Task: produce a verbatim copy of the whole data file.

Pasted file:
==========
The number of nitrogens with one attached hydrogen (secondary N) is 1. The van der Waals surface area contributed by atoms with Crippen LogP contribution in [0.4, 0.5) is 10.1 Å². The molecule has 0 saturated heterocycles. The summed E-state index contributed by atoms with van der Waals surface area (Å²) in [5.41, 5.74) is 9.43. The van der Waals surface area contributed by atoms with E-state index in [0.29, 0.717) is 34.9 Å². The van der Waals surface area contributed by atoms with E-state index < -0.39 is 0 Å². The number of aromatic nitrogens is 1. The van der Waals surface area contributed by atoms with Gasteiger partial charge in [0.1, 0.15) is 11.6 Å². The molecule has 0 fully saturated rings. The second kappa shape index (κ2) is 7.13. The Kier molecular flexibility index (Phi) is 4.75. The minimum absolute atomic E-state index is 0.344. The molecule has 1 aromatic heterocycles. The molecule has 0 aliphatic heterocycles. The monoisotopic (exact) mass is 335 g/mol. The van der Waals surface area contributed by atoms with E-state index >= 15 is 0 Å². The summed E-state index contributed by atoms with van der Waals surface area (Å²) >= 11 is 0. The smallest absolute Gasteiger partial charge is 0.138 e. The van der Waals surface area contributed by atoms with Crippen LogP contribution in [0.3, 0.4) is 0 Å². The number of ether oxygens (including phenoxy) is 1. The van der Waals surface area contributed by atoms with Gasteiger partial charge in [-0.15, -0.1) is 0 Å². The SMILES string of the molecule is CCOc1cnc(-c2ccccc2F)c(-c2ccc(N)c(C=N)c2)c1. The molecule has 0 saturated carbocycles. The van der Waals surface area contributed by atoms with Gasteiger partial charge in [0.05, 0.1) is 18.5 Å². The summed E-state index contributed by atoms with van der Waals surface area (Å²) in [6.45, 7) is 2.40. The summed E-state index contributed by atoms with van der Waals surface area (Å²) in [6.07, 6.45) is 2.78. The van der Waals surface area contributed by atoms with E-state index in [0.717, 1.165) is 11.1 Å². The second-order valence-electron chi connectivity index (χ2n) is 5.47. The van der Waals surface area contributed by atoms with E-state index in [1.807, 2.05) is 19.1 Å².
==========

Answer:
The number of nitrogens with one attached hydrogen (secondary N) is 1. The van der Waals surface area contributed by atoms with Crippen LogP contribution in [0.4, 0.5) is 10.1 Å². The molecule has 0 saturated heterocycles. The summed E-state index contributed by atoms with van der Waals surface area (Å²) in [5.41, 5.74) is 9.43. The van der Waals surface area contributed by atoms with E-state index in [0.29, 0.717) is 34.9 Å². The van der Waals surface area contributed by atoms with E-state index < -0.39 is 0 Å². The number of aromatic nitrogens is 1. The van der Waals surface area contributed by atoms with Gasteiger partial charge in [0.1, 0.15) is 11.6 Å². The molecule has 0 fully saturated rings. The second kappa shape index (κ2) is 7.13. The Kier molecular flexibility index (Phi) is 4.75. The minimum absolute atomic E-state index is 0.344. The molecule has 1 aromatic heterocycles. The molecule has 0 aliphatic heterocycles. The monoisotopic (exact) mass is 335 g/mol. The van der Waals surface area contributed by atoms with E-state index >= 15 is 0 Å². The summed E-state index contributed by atoms with van der Waals surface area (Å²) >= 11 is 0. The smallest absolute Gasteiger partial charge is 0.138 e. The van der Waals surface area contributed by atoms with Crippen LogP contribution in [0.3, 0.4) is 0 Å². The number of ether oxygens (including phenoxy) is 1. The van der Waals surface area contributed by atoms with Gasteiger partial charge in [-0.15, -0.1) is 0 Å². The SMILES string of the molecule is CCOc1cnc(-c2ccccc2F)c(-c2ccc(N)c(C=N)c2)c1. The molecule has 0 saturated carbocycles. The van der Waals surface area contributed by atoms with Gasteiger partial charge in [0.05, 0.1) is 18.5 Å². The summed E-state index contributed by atoms with van der Waals surface area (Å²) in [6.45, 7) is 2.40. The summed E-state index contributed by atoms with van der Waals surface area (Å²) in [6.07, 6.45) is 2.78. The van der Waals surface area contributed by atoms with E-state index in [0.717, 1.165) is 11.1 Å². The second-order valence-electron chi connectivity index (χ2n) is 5.47. The van der Waals surface area contributed by atoms with E-state index in [1.807, 2.05) is 19.1 Å².